The local governing body should pass legislation that establishes a program, states its objective, describes its elements, designates a records management officer, defines the officer's responsibilities, and if possible, provides funding.

Responsibility and Authority
The records management officer should be given the responsibility and authority to coordinate:

Development of records retention schedules
Legal destruction of obsolete records
Development of micrographics and automated data processing systems
Training of local officials on records management techniques.

In short, the records officer should be given the responsibility and authority to help local government officials develop and maintain a comprehensive records management program.

The Support of Management
An effective program will enjoy the support of management and management's commitment to adequate funding. Even the most beneficial projects will fail without the support of management, therefore you must take the initiative to inform and educate local government officials about the benefits of good records management. Successful records management proposals contain the following elements:

Cost savings and cost verses overall benefit
Consequences of a legally deficient records program (i.e., loss of rights, liability, loss of time and money, adverse inference in litigation)
Good publicity (i.e., within the local government, the general public)
Space savings
Better utilization of resources (people and money)

The Elements of a Records Management Program

A comprehensive program includes some or all of the following elements:
Inventory and appraisal of records
Preparation of records retention/disposition schedules
Management and control of active and inactive files
Protection of vital records
Storage conditions and the management of archives
Management of micrographics
Creation of a disaster preparedness plan
Conservation and repair of records
Creation of a procedures manual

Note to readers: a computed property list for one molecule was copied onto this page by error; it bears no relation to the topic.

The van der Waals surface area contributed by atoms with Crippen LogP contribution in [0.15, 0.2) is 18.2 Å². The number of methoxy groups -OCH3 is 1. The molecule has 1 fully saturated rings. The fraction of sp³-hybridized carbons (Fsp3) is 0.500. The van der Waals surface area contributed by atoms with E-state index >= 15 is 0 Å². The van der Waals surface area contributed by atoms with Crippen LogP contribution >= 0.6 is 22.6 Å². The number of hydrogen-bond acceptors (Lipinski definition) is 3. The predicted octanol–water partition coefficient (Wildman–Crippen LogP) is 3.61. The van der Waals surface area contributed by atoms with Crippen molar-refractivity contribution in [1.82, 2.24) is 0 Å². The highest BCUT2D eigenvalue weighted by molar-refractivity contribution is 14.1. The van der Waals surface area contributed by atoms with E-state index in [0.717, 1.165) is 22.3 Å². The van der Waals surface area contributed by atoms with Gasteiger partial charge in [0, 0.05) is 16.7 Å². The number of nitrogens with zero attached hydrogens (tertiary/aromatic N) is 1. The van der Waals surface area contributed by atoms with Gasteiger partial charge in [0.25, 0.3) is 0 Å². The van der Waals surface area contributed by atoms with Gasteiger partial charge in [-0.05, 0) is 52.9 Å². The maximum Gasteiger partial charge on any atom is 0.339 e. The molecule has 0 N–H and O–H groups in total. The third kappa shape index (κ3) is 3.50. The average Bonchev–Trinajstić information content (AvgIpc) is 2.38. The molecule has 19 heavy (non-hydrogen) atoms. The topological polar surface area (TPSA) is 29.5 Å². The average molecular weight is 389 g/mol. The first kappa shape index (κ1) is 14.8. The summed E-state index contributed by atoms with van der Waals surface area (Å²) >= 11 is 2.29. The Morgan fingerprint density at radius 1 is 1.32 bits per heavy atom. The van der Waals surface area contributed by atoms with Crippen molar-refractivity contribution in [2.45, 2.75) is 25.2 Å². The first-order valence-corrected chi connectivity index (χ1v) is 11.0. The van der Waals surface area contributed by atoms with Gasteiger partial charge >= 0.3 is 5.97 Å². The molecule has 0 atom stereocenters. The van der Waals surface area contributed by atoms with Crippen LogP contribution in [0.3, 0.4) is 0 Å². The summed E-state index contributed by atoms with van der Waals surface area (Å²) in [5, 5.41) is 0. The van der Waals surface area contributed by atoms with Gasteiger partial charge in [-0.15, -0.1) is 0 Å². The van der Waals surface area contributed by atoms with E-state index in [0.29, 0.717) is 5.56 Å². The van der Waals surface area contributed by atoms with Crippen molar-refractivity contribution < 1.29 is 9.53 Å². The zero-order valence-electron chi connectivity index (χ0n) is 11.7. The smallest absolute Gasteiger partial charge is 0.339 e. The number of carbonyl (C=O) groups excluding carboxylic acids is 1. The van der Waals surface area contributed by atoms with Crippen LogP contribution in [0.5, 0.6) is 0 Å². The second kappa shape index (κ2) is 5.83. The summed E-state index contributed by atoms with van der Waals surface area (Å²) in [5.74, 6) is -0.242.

Public Records in Kansas
Section 45-217 (f)(1) of the Open Records Act defines public records as "any recorded information, regardless of form or characteristics, which is made, maintained or kept by or is in the possession of any public agency ... " See also K.S.A. 45-402 (d) and K.S.A. 75-3501.
Section 45-217 (e)(1) defines a public agency as "the state or any political or taxing subdivision of the state, or any office, officer, agency instrumentally thereof, or any other entity receiving or expending and supported in whole or in part by public funds appropriated by the state or by public funds of any political subdivision of the state." The term political subdivision is synonymous with local government. See also K.S.A. 45-402 (b).

What is a Public Record?
Records your local government office creates or receives in the course of business are considered public records and must be maintained and disposed of according to the terms of the Kansas Open Records Act. Unless the law restricts public records for reasons of privacy, confidentiality, or security, they must be made reasonably accessible to the public.

The Responsibility of the Kansas Historical Society

The KSHS Library/Archives Records Management section has the legal responsibility for overseeing the management of the state's public records and for advising government officials on records management and archival administration.

Kansas Statutes Annotated and Kansas Administrative Regulations describe the responsibilities of the state records board, state and local government agencies, records officers, the state records center, and the state archives in managing the state's records. The Local Government Records Manual includes detailed discussions of these responsibilities as well as the text of relevant statutes and administrative regulations.